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An investigation into the reasons why Americans can't solve big problems anymore.
Terry Sullivan on the GOP & Marco Rubio's 2016 Loss
Republican political operative Terry Sullivan discusses the move away from issue-based campaigns, toward contests based around personality and image, whether Sen. Jesse Helms was a racist, and how bad advice to Marco Rubio led to the moment that became the downfall of his presidential candidacy.
For examples of people losing touch with their senses, read the mentions below these tweets:
My tweet on Michelle Wolf is here.
Jake Tapper's tweet about "Camelot's End" is here.
On Jesse Helms:
David Broder's 2001 piece on Jesse Helms, headlined "Jesse Helms, White Racist," is here.
Broder's piece on Byrd when the former Senator died in 2010 is here.
You can watch video of Chris Christie's kneecapping of Marco Rubio here.
Here is the transcript.
I talked to Christie the day of the New Hampshire primary about why he never went after Trump the way he did Rubio, and wrote about it here.
Outro music: "Palmetto Rose" by Jason Isbell
|Jun 18, 2018|
Lee Drutman on Ranked Choice Voting & Multi-Member Congressional Districts
I’m beginning to think that ranked-choice voting might be a way for voters to exercise quality control in a party primary in a way that party bosses used to. The way it works, if no one gets 50 percent then the candidate with the least support gets eliminated, and the votes they got go to the candidates who their supporters ranked second. In 2016, Donald Trump won most GOP primaries with 30 to 35 percent, meaning that 2/3 of Republican primary voters wanted another candidate. How many of those voters do you think would have ranked Trump second? And there is a fight over ranked choice voting happening right now. It is being used for the first time in a statewide election tomorrow, June 12, in Maine, in primary contests for Congress and governor. Lee Drutman, of the New America Foundation, joins me to talk about it.
Here's a good New York Times piece on how ranked choice voting works.
And here's a good NPR report on what's happening in Maine.
Lee's piece on multi-member congressional districts is here.
David Brooks praised Lee's idea in this piece.
Here's a link to the Jennifer Lawrence ad supporting ranked choice voting.
Outro music: “Future Suite” by Stephen Malkmus & the Jicks
|Jun 11, 2018|
Amy Walter On the California Primaries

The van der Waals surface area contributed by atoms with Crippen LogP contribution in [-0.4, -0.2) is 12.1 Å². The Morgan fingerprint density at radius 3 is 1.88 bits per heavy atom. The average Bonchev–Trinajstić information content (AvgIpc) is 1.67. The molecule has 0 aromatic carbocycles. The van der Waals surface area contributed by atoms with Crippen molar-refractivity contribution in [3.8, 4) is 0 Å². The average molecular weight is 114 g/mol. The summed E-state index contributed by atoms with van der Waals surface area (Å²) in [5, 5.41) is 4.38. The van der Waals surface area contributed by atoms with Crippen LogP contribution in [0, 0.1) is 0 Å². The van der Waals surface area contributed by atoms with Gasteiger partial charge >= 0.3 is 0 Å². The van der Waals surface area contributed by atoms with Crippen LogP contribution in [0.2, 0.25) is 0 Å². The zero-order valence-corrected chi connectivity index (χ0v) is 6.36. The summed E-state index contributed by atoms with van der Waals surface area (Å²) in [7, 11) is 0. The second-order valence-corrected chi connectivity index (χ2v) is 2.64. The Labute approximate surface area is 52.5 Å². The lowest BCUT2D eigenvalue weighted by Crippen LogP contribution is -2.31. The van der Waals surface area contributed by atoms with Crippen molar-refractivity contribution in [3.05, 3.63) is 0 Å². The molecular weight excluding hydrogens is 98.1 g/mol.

Voters in five states will go to the polls today to vote in primary elections, but in California, Democrats are facing an unexpected challenge. They need 23 seats to retake control of the House of Representatives this fall, and there are as many as 6 or 7 seats in California alone that are prime targets for flipping from Republican to Democrat. But because of California’s unique rules for primaries — crafted with the intent to increase participation and fairness — the very intensity of enthusiasm among Democrats in the Trump era might be their undoing. Amy Walter, National Editor at the Cook Political Report and host of WNYC radio’s The Takeaway Fridays, talks about how this reform -- like so many others -- has had unintended consequences.
Here's Amy's piece on the California primary, "The Party *Doesn't* Decide," in the Cook Political Report.
Here's Amy's colleague, David Wasserman, with a more detailed piece on the districts in which Democrats are in danger of being shut out.
Here's the piece by Jonathan Rauch that Amy references during the show: "How American Politics Went Insane"
|Jun 05, 2018|
AB Stoddard Has Watched Congress Collapse
AB Stoddard, associate editor and columnist at Real Clear Politics, has been a working journalist for two and a half decades. She started covering Congress in 1994, and so she has seen the institution go through most of the big changes that have turned it into such a dysfunctional place. We talked about her work with the group No Labels to get rid of the Hastert Rule in the House, about her father's role in bringing "Roots" to television, and about how she's balanced motherhood with her career.